The fuel for productive dialogue is good questioning - questions are to dialogue what wood is to fire! Be prepared to question the other side about things like their concerns, interests and constraints. Encourage them to clarify and elaborate. Make sure that during this phase, the other party is feeling accurately heard and understood by paraphrasing what you have understood from them and checking your understanding with them.


Besides important information that will emerge, trust and rapport will also build. Another advantage of this process is that, paradoxically, you will be far more in control of the conversation when you are questioning and listening, rather than when you are talking and asserting.

Present your Viewpoint with Succinct Clarity

Only after you have listened to them adequately, and they feel that they have really been heard and understood, are you ready to present your point of view. Many negotiators start rambling purposelessly when arguing their case. Few people have patience or attention span to listen to an ongoing, pointless monologue, and will allow their minds to wander while you attempt to make your point. This kind of aimless talking contributes greatly to the inefficiency of the process.


In contrast, a brief, sharp-focused clarity is far more compelling and persuasive than any lengthy discourse. If you find yourself rambling, know that you are off track. Stop and take a moment of silence as you retrench and gather your thoughts. Then present them in a cogent, focused and concise way while maintaining a confident friendly tone and a relaxed posture. Make sure that every word you utter is for a purpose in the negotiation.


Often, in a negotiation, neither party has a process that is guiding them. Each reacts to the other, which usually causes the discussions to deteriorate into an unproductive and inefficient cycle of reaction and counter- reaction. By having a process with which to guide the negotiations, you will have the power in those talks - not in a manipulative way, but in a very authentic way. 


The three techniques outlined in this column, used in sequence, provide a solid and effectual process framework with which to manage your negotiations. Practice them until you develop an intuitive proficiency. This will surely put you well on your way to be counted amongst the most highly effective negotiators.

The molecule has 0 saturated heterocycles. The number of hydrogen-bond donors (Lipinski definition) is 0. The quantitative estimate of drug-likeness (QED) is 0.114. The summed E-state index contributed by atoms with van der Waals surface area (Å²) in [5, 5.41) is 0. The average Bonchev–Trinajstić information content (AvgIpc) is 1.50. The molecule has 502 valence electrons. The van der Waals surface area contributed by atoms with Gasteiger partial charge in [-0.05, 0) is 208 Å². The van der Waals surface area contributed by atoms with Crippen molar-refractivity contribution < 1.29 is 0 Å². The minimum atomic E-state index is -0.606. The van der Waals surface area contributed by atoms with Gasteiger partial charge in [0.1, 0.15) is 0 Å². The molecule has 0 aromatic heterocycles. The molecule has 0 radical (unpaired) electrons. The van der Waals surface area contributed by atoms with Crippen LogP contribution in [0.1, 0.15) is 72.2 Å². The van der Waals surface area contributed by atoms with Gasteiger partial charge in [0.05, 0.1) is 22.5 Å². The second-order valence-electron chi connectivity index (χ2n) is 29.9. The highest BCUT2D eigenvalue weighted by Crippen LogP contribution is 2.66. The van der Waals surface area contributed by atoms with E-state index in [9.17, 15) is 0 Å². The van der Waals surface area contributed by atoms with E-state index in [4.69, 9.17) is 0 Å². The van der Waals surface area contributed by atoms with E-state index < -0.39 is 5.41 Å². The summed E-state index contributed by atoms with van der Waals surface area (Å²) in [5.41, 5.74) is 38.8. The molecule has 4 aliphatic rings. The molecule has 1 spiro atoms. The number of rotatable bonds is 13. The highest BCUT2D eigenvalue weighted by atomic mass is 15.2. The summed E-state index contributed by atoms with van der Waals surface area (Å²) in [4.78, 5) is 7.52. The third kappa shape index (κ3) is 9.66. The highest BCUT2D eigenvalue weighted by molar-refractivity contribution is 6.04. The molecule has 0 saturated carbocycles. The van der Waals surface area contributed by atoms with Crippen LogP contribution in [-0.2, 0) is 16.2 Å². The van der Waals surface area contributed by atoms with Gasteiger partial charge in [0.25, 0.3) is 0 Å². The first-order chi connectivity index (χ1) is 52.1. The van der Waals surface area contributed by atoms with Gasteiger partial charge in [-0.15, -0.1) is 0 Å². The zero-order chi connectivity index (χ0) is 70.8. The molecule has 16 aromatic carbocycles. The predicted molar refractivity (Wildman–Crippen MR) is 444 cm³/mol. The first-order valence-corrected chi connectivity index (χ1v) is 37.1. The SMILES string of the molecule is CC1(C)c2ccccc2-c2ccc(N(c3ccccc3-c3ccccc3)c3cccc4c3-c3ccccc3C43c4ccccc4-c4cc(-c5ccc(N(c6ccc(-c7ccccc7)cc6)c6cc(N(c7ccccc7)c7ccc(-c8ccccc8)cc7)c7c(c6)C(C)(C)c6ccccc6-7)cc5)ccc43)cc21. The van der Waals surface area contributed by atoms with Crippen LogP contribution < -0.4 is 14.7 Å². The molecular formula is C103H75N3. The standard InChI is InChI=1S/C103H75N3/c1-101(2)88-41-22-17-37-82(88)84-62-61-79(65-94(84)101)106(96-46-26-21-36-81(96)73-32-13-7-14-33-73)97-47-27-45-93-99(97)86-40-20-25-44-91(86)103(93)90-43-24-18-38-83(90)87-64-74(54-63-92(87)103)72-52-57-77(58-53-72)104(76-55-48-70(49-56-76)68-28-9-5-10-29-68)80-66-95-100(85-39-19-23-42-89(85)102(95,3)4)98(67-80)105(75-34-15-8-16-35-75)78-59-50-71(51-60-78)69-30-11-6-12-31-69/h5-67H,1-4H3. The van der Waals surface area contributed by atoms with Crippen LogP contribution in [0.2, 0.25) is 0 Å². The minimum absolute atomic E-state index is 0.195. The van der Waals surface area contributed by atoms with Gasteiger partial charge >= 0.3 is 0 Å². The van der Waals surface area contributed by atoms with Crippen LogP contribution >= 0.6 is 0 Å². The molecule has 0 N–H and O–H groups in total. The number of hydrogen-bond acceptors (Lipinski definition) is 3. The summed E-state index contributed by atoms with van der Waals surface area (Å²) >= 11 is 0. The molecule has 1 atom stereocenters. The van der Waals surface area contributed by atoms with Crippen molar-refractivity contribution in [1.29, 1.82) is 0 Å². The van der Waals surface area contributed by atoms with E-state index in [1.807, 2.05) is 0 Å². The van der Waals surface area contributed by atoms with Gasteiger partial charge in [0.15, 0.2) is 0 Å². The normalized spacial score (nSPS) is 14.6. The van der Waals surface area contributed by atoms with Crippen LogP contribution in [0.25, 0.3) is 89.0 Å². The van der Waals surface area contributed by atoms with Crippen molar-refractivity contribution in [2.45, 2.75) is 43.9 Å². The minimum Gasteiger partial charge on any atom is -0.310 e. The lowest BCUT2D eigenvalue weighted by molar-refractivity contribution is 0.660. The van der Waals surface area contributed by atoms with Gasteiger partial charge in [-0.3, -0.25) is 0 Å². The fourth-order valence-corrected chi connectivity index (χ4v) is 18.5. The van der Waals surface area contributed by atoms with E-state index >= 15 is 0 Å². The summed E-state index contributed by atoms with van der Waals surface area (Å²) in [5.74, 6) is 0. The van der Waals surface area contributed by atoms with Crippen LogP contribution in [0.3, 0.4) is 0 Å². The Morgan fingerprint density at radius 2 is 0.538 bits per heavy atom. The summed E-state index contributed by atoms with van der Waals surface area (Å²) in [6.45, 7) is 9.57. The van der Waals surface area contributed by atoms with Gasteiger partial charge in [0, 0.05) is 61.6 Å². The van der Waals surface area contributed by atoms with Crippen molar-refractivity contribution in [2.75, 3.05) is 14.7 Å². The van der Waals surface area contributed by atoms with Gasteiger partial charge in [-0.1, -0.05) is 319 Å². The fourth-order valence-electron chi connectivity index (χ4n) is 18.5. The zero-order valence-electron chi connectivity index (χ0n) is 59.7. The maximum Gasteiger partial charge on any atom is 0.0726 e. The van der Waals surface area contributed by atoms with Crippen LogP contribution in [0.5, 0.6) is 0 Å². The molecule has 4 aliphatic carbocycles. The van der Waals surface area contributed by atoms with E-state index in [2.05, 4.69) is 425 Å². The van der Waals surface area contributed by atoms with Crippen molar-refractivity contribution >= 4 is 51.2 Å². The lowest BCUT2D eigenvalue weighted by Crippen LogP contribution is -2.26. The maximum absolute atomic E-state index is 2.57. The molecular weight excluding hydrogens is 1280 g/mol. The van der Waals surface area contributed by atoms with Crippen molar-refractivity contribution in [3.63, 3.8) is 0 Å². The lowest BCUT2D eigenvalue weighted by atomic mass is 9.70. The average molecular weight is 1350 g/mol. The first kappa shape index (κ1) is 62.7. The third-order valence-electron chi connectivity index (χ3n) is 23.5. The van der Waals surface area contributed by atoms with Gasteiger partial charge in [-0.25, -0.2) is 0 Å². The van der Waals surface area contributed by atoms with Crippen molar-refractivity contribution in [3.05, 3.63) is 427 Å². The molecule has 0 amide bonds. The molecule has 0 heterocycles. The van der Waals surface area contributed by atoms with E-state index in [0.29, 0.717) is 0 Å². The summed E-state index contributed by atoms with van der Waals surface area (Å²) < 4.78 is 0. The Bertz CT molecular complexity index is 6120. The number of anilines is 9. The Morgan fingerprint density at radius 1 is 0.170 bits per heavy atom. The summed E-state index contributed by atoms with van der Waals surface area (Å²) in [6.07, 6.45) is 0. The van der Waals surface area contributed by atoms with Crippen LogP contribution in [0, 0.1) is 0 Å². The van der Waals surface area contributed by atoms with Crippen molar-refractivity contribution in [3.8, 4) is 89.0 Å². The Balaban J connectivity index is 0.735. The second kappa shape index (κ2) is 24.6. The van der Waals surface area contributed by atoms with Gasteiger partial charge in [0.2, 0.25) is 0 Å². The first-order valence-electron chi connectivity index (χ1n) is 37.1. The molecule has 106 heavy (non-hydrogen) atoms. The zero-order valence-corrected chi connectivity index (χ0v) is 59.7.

About1About Lapin Negotiation Strategies 


Lapin Negotiation Strategies offers training, consulting, advising and executive coaching in negotiation, business diplomacy and dispute resolution services.


Our proprietary and aggressively results oriented services are designed to help your leadership, teams and individuals master the essential negotiation, relationship-building and conflict management skills that increase revenues, decrease the high cost of conflict  and build  strong working relationships .

Our skilled specialists will:
  • Help your organization build a highly effective negotiation competency and culture which translates into increased revenue and strong business relationships.
  • Develop high impact, customized learning systems to develop advanced skills and powerful techniques in negotiation, dispute resolution and relationship management.
  • Provide advice, strategy, guidance and representation in live negotiation challenges
  • Facilitate, mediate and advise in dispute resolution
  • Create a culture of collaboration by guiding and training teams and divisions to engage in dialogue, to negotiate and to partner
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Raphael Lapin

Raphael Lapin, a Harvard trained negotiation and communication specialist. He is adjunct professor of law at Whittier School of Law in Southern California and visiting professor at Southwestern Law School in Los Angeles. Raphael trains and advises Fortune 500 companies and governments around the world and is the author of "Working with Difficult People" (DK Penguin Essential Managers Series)
Working with Difficult People
 Learn more about Raphael Lapin's book, "Working with Difficult People" by clicking on the image above